We met our hosts and their adorably droopy basset hound, settled in, got ready, and went out. We were both starving, so our first stop was to a traditional German restaurant to get some Mexican food. Although it was almost midnight, it was happy hour. Apparently happy hour in Germany is a lot later than in America. At our restaurant, happy hour was 11 pm until midnight. So, we got mojitos and then another drink. My second drink was the strongest margarita ever–it was basically all tequila. Lizzy got a veggie quesadilla and I got chicken nachos. So delicious. I’ve miss eating Mexican food regularly since I’ve been in Europe.

We asked our waitress for some recommendations on where to go out. She recommended this area nearby with a bunch of electronic dance clubs. Before we entered the club, we were approached by a man wanting to sell us, um… stuff. We said no, because it wasn’t sketchy at all.

In the club, people were seriously crazy. It was really hot, the DJ was really good, there were lots of colored lights, and the entire place was just one big dance floor. We danced for a couple hours until this guy started stalking me so Lizzy pretending she was having a medical emergency and we left.

Lizzy’s brother’s friend DJs at this club close to our apartment in Berlin, Salon – Zur Wilden Renate. It. Was. Awesome. There was a huge line to get in, but we skipped the whole line because we knew the DJ. I don’t know how to describe the club except to say it was like a huge house party. There were lots of different rooms with different musicians and people dancing. The only bad parts were that it was so hot and so many people were smoking (and possibly doing other things) so it was hard to breathe. It was also very late by this point, so we didn’t last too long before going home.

On Saturday, we slept in a little bit and then went out into the city. We stopped at a sushi place, since we’d both been craving sushi for a while, and marveled at how inexpensive everything was when compared to Copenhagen.

Then, we walked over the Reichstag building, which houses the German parliament. We wanted to go in, but we needed a reservation. Instead, we walked over to the nearby Brandenburg Gate and watched the people and some street performers. We didn’t know where to go next, so we went into a Starbucks to grab some coffee and Google some museums. We decided on the Jewish Museum, so we hopped on a train and then walked there.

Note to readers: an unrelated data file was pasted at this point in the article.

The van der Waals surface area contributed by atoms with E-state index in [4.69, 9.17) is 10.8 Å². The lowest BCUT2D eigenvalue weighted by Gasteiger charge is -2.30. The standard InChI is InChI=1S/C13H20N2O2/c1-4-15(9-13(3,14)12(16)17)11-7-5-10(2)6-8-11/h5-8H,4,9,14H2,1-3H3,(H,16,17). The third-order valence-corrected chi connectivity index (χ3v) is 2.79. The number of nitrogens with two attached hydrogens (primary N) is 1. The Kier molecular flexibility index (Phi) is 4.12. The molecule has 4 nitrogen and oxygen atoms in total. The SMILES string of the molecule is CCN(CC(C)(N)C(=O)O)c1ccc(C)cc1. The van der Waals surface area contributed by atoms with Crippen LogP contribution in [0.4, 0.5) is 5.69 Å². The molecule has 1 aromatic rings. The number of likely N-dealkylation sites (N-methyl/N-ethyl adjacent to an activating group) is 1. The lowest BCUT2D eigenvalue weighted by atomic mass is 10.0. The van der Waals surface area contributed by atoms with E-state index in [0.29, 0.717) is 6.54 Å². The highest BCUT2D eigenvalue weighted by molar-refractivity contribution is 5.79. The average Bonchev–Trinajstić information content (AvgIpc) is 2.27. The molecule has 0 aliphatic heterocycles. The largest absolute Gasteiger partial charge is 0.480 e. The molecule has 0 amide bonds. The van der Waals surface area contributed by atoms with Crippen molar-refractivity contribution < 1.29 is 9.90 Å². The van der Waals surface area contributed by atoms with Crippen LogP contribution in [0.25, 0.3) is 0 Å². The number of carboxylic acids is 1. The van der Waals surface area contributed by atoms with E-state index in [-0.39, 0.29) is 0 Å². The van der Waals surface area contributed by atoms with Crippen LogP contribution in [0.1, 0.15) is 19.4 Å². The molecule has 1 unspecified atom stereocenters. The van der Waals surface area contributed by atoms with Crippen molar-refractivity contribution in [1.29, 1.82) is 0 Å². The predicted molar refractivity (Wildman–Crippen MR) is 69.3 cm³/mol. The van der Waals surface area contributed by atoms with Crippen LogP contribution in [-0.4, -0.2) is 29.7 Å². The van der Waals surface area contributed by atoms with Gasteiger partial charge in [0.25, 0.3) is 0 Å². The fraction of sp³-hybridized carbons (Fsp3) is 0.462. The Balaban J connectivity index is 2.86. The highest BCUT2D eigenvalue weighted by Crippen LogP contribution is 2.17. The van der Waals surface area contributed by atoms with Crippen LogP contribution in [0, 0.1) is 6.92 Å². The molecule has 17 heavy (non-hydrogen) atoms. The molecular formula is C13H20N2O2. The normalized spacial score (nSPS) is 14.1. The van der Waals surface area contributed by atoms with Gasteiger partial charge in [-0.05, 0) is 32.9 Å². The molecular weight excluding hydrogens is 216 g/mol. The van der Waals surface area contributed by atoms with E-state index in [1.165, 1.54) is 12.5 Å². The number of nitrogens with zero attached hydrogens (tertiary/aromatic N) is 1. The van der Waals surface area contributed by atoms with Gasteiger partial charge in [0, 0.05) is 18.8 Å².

The Jewish Museum was a mix of a Holocaust museum and a museum on Jewish history and culture. The Holocaust part was housed in a section of the building with slanted floors, so I was constantly feeling like I was about to fall over. The museum had a lot of pictures and artifacts left by Holocaust victims, and it was a little overwhelming. Lizzy is Jewish, so I think she felt a personal connection to the exhibition.

The museum also contained at least one open space in the building, called a “Void”. This was meant to represent the void left in the world by the murdered Jews, and the floor was filled with thousands of metal faces with all kinds of expressions. People were allowed to walk over the faces, but I didn’t feel comfortable doing so.

After the museum, we were pretty tired, so we walked back to the train station. Along the way, we stopped at a Netto, and it was shocking how little everything costed there. For example, you could buy a bottle of wine for 2 euros. So much less expensive than Copenhagen.

On Sunday, we went to the Topography of Terror museum. The museum is located on the site of the former SS/SA headquarters, and now houses exhibits on the police and their involvement in the Holocaust. This museum was also pretty overwhelming.